TransIP already announced the upgrade of their virtual private servers about a month ago. Today my VPS – the one this website runs on and more – was upgraded. From 1 GiB memory to 4GiB, from 100 GB disk to 150 GB, and from 2000 GB traffic per month to 5000 GB per month. And all that still for € 20 per month. Not a bad deal at all!
I want my new server to keep time. That’s why I install NTP, which stands for Network Time Protocol. NTP is used to synchronise the clock of computers over a network.
My VPS runs on a host that probably runs an NTP client itself. My VPS provider still recommends running a NTP client on the VPS. This article shows the steps to perform to install an NTP client.
After setting up the bare VPS, it is time to gain secure access to our Ubuntu Server running on the VPS through a secure shell connection (SSH).
From the standard RFC 4252 that defines SSH:
The Secure Shell Protocol (SSH) is a protocol for secure remote login and other secure network services over an insecure network.
Of course, the insecure network here is the internet.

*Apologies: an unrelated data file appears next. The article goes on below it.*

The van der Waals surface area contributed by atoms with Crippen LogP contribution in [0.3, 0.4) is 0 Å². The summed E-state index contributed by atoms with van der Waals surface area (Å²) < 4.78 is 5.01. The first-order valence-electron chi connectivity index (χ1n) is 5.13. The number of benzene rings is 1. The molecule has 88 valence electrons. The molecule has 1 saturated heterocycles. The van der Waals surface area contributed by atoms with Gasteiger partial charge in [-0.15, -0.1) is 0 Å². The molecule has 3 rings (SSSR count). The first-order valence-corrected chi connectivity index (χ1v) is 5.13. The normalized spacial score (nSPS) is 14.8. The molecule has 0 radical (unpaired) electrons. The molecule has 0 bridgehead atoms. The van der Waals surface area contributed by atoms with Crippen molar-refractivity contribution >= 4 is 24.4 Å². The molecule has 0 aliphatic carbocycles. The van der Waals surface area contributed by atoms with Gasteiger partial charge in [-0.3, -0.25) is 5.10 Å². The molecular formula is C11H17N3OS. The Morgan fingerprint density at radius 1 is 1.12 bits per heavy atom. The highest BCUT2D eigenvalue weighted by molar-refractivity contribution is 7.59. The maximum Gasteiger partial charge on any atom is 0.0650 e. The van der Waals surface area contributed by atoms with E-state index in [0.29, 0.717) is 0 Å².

We will setup SSH access in two phases:
- Setup basic SSH with the normal login credentials
- Secure access further with a key
It is almost the end of February, so it is the perfect time for some new year’s resolutions: I am going to document a number of tasks that I have performed to my personal server that is connected to the world wide web.
The first task is arranging a platform to play with. In my case I ordered a Blade VPS L from the Dutch company TransIP. My VPS is about to be upgraded to a Blade VPS X4. With 4MB RAM instead of the current 1MB that is a lot better. TransIP also manage my domain names. So far I would recommend them without reservation.
The end-result of this exercise is a running VPS with a fully up-to-date, but bare, Ubuntu Server installation.